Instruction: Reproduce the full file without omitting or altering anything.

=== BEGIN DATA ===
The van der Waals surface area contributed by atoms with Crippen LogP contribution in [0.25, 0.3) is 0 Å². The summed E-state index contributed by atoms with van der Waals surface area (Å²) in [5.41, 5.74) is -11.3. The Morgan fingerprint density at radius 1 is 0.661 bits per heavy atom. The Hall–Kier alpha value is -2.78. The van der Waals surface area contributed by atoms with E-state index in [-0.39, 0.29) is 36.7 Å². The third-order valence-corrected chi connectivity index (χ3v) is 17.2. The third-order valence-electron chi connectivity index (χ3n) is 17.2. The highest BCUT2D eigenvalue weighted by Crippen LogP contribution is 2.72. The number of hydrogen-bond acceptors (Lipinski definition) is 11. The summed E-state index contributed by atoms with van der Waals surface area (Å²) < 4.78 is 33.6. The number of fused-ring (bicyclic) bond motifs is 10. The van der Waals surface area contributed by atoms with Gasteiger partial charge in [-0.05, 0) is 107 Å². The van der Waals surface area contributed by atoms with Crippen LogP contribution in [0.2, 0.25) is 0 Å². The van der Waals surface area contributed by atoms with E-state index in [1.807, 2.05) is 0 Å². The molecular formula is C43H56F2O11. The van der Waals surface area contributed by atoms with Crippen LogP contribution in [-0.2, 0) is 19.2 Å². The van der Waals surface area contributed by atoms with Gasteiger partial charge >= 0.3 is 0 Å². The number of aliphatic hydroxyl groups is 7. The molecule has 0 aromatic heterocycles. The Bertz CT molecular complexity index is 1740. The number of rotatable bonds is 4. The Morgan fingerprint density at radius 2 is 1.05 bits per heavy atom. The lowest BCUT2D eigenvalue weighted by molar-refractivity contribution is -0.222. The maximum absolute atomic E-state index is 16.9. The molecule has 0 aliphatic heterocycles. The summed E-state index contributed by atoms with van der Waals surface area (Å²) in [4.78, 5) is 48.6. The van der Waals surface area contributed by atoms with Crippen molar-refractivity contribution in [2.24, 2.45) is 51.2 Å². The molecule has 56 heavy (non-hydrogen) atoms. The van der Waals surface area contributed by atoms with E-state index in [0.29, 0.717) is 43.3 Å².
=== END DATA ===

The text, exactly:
The van der Waals surface area contributed by atoms with Crippen LogP contribution in [0.25, 0.3) is 0 Å². The summed E-state index contributed by atoms with van der Waals surface area (Å²) in [5.41, 5.74) is -11.3. The Morgan fingerprint density at radius 1 is 0.661 bits per heavy atom. The Hall–Kier alpha value is -2.78. The van der Waals surface area contributed by atoms with E-state index in [-0.39, 0.29) is 36.7 Å². The third-order valence-corrected chi connectivity index (χ3v) is 17.2. The third-order valence-electron chi connectivity index (χ3n) is 17.2. The highest BCUT2D eigenvalue weighted by Crippen LogP contribution is 2.72. The number of hydrogen-bond acceptors (Lipinski definition) is 11. The summed E-state index contributed by atoms with van der Waals surface area (Å²) < 4.78 is 33.6. The number of fused-ring (bicyclic) bond motifs is 10. The van der Waals surface area contributed by atoms with Gasteiger partial charge in [-0.05, 0) is 107 Å². The van der Waals surface area contributed by atoms with Crippen LogP contribution in [0.2, 0.25) is 0 Å². The van der Waals surface area contributed by atoms with E-state index in [1.807, 2.05) is 0 Å². The molecular formula is C43H56F2O11. The van der Waals surface area contributed by atoms with Crippen LogP contribution in [-0.2, 0) is 19.2 Å². The van der Waals surface area contributed by atoms with Gasteiger partial charge >= 0.3 is 0 Å². The number of aliphatic hydroxyl groups is 7. The molecule has 0 aromatic heterocycles. The Bertz CT molecular complexity index is 1740. The number of rotatable bonds is 4. The Morgan fingerprint density at radius 2 is 1.05 bits per heavy atom. The lowest BCUT2D eigenvalue weighted by molar-refractivity contribution is -0.222. The maximum absolute atomic E-state index is 16.9. The molecule has 0 aliphatic heterocycles. The summed E-state index contributed by atoms with van der Waals surface area (Å²) in [4.78, 5) is 48.6. The van der Waals surface area contributed by atoms with Crippen molar-refractivity contribution in [2.24, 2.45) is 51.2 Å². The molecule has 56 heavy (non-hydrogen) atoms. The van der Waals surface area contributed by atoms with E-state index in [0.29, 0.717) is 43.3 Å².